“The University and College of Liberal Arts and Sciences administrations recently learned of an event in the Department of Anthropology that may not have been open to students of all races and colors.

“Such an event is inconsistent with the University’s policies and values that foster a diverse, equitable, and inclusive environment. The University is reviewing the circumstances surrounding the event and will take appropriate action.”

Young America’s Foundation is a conservative movement organization. The foundation calls itself an “outreach organization dedicated to ensuring that increasing numbers of young people understand and are inspired by the ideas of individual freedom, strong national defense, free enterprise, and traditional values.”

Young America’s Foundation reacted to the segregated town hall:

“Reducing students to simply the color of their skin is as racist as it gets. UF is undercutting its students’ own experiences and opportunities to learn through segregating students by race. It’s time for Americans to speak out against these atrocities and speak out–it’s 2021, not the 1960’s.”

The foundation pointed to other incidents of segregation of white students by other campuses across the country. One such incident occurred at the University of Kentucky, where Resident Assistants (RAs) were divided into two training groups based on race. An email to the RAs stated:

“The session will lead us into two separate breakout sessions – one for RAs who identify as black, indigenous, persons of color, and one for Ras who identify as white.”

Students assigned to the “White Accountability Space” were provided with a document titled, “Common racist behaviors and attitudes of white people.”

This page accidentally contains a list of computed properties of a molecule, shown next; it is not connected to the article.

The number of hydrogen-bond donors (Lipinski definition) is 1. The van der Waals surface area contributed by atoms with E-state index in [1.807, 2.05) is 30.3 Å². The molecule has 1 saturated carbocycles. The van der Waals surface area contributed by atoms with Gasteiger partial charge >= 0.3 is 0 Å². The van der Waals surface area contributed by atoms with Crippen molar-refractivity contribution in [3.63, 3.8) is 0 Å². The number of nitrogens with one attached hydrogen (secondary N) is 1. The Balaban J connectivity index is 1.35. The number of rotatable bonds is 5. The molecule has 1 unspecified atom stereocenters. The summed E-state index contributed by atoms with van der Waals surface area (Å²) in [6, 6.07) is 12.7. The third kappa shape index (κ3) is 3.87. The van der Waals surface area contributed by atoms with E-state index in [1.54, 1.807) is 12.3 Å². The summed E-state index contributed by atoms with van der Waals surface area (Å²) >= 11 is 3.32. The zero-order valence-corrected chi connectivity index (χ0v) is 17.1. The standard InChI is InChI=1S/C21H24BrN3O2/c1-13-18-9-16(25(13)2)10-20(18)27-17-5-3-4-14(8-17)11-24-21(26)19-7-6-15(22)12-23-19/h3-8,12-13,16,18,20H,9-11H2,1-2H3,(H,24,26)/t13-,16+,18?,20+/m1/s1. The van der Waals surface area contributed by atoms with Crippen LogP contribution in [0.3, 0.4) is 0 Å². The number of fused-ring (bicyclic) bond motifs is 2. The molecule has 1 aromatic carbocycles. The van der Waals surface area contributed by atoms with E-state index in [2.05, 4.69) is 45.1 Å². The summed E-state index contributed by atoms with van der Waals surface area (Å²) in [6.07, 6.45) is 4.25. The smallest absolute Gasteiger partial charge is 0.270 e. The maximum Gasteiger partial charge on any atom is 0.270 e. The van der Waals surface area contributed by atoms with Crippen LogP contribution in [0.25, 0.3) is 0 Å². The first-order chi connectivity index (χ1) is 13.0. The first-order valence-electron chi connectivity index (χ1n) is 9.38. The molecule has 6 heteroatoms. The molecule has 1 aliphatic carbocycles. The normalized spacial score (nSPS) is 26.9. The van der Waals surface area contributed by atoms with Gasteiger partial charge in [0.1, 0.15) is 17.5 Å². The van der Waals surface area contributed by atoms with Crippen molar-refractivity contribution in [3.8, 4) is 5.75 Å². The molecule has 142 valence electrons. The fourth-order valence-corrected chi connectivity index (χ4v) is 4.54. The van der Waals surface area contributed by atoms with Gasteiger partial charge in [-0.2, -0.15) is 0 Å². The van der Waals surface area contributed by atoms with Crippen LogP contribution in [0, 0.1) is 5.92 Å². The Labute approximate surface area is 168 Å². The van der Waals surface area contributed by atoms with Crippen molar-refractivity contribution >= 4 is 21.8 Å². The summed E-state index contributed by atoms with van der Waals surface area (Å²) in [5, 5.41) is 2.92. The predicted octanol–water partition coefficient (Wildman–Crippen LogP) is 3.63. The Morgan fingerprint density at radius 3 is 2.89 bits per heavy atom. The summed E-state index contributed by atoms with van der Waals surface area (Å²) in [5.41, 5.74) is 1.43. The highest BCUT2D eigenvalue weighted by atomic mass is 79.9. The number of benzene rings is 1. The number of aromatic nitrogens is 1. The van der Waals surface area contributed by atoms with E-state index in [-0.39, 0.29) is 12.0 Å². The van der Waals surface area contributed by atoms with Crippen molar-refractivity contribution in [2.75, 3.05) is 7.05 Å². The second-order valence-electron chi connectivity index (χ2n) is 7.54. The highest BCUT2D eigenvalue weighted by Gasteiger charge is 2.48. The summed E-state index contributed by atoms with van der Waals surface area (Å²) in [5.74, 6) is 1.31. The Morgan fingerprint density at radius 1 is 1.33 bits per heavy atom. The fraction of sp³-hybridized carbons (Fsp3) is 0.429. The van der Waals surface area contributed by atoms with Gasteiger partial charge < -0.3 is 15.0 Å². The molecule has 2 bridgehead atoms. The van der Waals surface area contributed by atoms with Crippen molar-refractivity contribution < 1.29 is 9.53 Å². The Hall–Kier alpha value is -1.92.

The document listed what white people should identify as racist, including believing whites “have ‘earned’ what they have, rather than acknowledging the extensive white privilege and unearned advantages they receive.”

Ironically, one of the listed racist behaviors calls out what the divided sessions were doing:

“(White people) segregate themselves from people of color and rarely develop authentic relationships across race.”

In October, Sen. Tom Cotton (R-AK) and Sen. Kelly Loeffler (R-GA) asked Attorney General William Barr to investigate the university for violations of the federal Civil Rights Act. The incident is also under review by the Department of Education’s Office for Civil Rights.

UK Spokesman Jay Blanton said:

“That should not have happened, and it will not in the future. We have made clear our expectations moving forward. A community that values diversity and inclusivity is something to which we all aspire. And that means in our training having programs where everyone feels a sense of belonging, too. We fell short in meeting that expectation and value here.”

Sen. Cotton and Sen. Loeffler also asked the Attorney General to investigate other similar incidents across the country, such as at the University of California.

At the University of California Davis, RAs were separated into “affinity groups.” The group set aside for white Ras was labeled “Critical Whiteness,” and the training website stated:

“Student staff should only participate in an affinity group if they hold that identity. These groups are not for those wanting to learn about that identity or to explore curiosity in that identity.”

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Author: Scott A. Davis